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Dave H M

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Posted: 12/29/20 03:28am Link  |  Quote  |  Print  |  Notify Moderator

I tow with an F250 and am always concerned/watch the weight capacity of the tires. I see the folks referring to the weight ratings of the F350.

What kind of tires/weight ratings do the SRW 350's have that helps boost the hauling capacity.

Seems like only E Rated are available for my F250 with 17" rims. thanx

valhalla360

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Posted: 12/29/20 06:35am Link  |  Quote  |  Print  |  Notify Moderator

You may need to change tire size to get the higher ratings (don't forget to check the rim rating also).

Newer models are different but for a very long time when looking at SRW, the difference was the spring pack being stronger in the F350 but otherwise, they were essentially identical trucks.

So if you bump up the spring pack to match the F350 and make sure the rims and tires match, you for practical purposes have an F350.


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RobWNY

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Posted: 12/29/20 07:35am Link  |  Quote  |  Print  |  Notify Moderator

Putting sticker numbers, Spring packs, Timbrens, Air bags and what's considered legal weight aside for a minute, aren't the two real determining factors what a truck can handle the GAWR and the Max tire weight rating with the tires truly being the weak link because the axels can really handle more than their rating? Maybe I'm missing something but if I had the same E rated tires with weight ratings of 3,750 pounds on a 3/4 ton and a one ton truck, regardless of what was added to beef things up, isn't the max payload of both trucks 7,500 pounds? Isn't the tire ratings usually the weak link in max weight capability in heavy duty trucks?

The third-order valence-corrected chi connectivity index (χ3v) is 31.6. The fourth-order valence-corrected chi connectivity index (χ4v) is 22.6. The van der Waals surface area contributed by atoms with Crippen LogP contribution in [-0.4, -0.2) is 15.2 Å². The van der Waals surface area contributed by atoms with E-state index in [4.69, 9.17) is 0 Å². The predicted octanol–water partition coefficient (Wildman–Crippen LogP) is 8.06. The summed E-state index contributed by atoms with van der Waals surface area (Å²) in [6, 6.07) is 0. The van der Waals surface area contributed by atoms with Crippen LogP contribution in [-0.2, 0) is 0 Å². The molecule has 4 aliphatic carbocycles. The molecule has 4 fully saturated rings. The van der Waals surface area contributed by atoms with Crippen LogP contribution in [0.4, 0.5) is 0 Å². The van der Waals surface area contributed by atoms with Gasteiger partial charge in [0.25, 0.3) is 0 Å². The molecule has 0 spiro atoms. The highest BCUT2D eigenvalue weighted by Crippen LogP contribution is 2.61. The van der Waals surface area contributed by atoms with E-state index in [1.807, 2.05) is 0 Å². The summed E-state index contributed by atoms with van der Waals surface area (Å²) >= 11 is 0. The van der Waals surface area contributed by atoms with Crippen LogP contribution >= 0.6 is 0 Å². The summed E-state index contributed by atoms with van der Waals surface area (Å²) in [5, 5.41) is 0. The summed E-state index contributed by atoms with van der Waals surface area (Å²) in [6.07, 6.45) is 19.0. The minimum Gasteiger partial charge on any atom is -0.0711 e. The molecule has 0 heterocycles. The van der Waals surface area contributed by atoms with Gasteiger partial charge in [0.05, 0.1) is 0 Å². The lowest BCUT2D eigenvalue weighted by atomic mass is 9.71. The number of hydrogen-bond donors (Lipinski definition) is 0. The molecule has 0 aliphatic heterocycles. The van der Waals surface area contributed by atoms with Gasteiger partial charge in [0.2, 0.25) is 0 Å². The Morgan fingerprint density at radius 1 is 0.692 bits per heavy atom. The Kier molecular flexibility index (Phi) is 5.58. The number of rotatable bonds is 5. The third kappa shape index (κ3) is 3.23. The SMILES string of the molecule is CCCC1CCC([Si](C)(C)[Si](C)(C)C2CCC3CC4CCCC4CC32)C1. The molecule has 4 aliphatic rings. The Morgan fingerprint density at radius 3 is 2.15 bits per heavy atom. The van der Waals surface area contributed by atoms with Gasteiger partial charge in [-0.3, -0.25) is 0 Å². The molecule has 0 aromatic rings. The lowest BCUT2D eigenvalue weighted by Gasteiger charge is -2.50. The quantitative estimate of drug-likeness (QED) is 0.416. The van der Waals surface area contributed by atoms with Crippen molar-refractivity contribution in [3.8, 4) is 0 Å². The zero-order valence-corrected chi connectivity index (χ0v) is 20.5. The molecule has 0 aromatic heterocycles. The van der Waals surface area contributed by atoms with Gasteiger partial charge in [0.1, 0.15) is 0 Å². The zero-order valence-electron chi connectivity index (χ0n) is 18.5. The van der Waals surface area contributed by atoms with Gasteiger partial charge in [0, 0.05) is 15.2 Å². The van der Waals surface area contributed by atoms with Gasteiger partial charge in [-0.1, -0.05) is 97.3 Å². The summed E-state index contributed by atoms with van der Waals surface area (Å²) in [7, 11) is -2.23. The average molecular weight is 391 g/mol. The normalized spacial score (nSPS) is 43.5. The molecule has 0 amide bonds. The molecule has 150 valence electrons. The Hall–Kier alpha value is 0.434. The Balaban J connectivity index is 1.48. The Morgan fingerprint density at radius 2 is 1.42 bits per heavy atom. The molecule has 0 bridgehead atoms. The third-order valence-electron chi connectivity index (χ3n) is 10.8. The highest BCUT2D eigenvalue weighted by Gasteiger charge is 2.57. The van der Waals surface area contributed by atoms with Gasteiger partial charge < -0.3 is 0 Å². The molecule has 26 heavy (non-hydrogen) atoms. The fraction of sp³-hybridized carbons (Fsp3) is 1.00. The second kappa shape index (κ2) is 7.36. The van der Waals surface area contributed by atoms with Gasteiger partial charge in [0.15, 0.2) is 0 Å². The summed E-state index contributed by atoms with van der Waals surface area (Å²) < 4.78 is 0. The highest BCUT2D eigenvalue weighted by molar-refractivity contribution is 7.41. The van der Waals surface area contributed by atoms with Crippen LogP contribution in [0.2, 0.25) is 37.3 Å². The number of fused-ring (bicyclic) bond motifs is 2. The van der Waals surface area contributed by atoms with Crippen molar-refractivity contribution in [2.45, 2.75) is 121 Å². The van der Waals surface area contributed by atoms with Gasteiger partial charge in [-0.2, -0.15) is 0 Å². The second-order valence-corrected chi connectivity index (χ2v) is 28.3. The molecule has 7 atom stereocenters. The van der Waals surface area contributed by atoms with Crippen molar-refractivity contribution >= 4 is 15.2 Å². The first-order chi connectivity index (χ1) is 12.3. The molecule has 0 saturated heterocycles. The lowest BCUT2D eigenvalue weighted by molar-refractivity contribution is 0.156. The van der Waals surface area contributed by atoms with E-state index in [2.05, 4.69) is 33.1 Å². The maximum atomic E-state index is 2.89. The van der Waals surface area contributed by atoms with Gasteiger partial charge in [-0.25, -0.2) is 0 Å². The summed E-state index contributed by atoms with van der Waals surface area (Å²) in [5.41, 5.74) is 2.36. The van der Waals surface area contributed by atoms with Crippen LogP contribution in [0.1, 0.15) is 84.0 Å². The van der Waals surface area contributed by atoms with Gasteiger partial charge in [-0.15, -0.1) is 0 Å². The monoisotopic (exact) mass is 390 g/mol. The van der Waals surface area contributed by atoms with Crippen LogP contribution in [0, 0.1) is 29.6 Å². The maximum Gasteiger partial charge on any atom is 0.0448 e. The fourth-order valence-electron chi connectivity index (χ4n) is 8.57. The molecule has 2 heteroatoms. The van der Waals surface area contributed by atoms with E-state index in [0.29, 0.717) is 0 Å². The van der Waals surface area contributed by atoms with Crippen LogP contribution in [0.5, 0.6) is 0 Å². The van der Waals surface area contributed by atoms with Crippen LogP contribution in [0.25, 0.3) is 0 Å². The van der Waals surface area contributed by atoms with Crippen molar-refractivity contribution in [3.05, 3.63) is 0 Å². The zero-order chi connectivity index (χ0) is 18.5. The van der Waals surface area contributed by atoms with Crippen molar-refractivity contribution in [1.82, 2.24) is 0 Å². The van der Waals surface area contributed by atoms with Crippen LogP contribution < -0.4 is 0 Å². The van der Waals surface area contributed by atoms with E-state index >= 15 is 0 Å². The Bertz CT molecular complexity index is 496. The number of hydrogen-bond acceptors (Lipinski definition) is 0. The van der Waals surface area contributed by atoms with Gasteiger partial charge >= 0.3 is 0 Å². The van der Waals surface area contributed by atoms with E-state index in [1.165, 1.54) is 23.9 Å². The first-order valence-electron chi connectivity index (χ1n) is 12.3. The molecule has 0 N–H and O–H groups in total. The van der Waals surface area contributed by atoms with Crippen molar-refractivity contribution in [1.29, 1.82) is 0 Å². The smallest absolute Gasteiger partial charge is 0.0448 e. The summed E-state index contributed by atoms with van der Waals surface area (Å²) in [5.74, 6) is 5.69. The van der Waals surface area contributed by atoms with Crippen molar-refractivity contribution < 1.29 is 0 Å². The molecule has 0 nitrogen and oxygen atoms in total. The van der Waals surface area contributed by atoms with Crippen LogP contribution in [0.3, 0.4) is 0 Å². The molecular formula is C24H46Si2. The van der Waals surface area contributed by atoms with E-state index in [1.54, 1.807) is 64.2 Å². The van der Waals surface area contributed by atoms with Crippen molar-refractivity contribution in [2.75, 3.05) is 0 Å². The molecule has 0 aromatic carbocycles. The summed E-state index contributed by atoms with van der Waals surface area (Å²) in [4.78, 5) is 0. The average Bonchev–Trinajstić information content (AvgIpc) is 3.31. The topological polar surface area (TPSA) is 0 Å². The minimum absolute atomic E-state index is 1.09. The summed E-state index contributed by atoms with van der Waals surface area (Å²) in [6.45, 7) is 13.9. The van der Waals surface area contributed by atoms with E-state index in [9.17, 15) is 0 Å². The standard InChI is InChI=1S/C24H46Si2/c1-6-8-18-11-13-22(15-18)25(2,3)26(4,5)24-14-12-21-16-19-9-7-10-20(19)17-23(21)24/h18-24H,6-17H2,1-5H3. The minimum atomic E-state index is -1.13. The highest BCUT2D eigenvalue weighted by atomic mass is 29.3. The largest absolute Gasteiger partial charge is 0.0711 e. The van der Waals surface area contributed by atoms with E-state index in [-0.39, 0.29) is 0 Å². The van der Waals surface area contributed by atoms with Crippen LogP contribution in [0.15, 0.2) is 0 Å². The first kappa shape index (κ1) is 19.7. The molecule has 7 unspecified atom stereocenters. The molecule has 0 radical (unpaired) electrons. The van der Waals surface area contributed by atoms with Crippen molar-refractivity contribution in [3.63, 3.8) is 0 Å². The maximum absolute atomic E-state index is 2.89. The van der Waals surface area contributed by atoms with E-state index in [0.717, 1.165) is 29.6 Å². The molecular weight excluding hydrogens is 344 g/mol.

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Dave H M

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Posted: 12/29/20 07:49am Link  |  Quote  |  Print  |  Notify Moderator

That is what I am talking about Rob.

I don't see how the 350"s can be advertised as big load carriers if the tires are the same E rating as 250's. [emoticon]

BurbMan

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Posted: 12/29/20 08:20am Link  |  Quote  |  Print  |  Notify Moderator

Dave, you're on the right track, but the key is this:

valhalla360 wrote:

You may need to change tire size to get the higher ratings...


You are correct that the RAWR on SRW trucks is mostly the product of twice the rear tire rating. However, not all E rated tires are rated the same...

I happened to be looking at Nitto Ridge Grapplers so we can use that as an example. Look HERE at the load rating table for 17" tires. The highest load-rated tire is the LT285/75-17E at 3195 lbs.

Now look HERE at the ratings for 18" tires...that same tire in LT 285/75-18E is rated at 4080 lbs.

In this example going from 17" to 18" with the same 285/75-E tires nets up an increase of 1,770 in RAWR just from the tires.

Make sense?


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JIMNLIN

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Posted: 12/29/20 08:32am Link  |  Quote  |  Print  |  Notify Moderator

With todays 18" and 20" LT E in the 3800-4000 lb range tires the weak link is OEM wheels and OEM rear spring pack ratings.

F250's come with 17" or 18" and 20" wheels so moving up to LT E in a 20" wheel gains a lot of capacity over 17" sizes.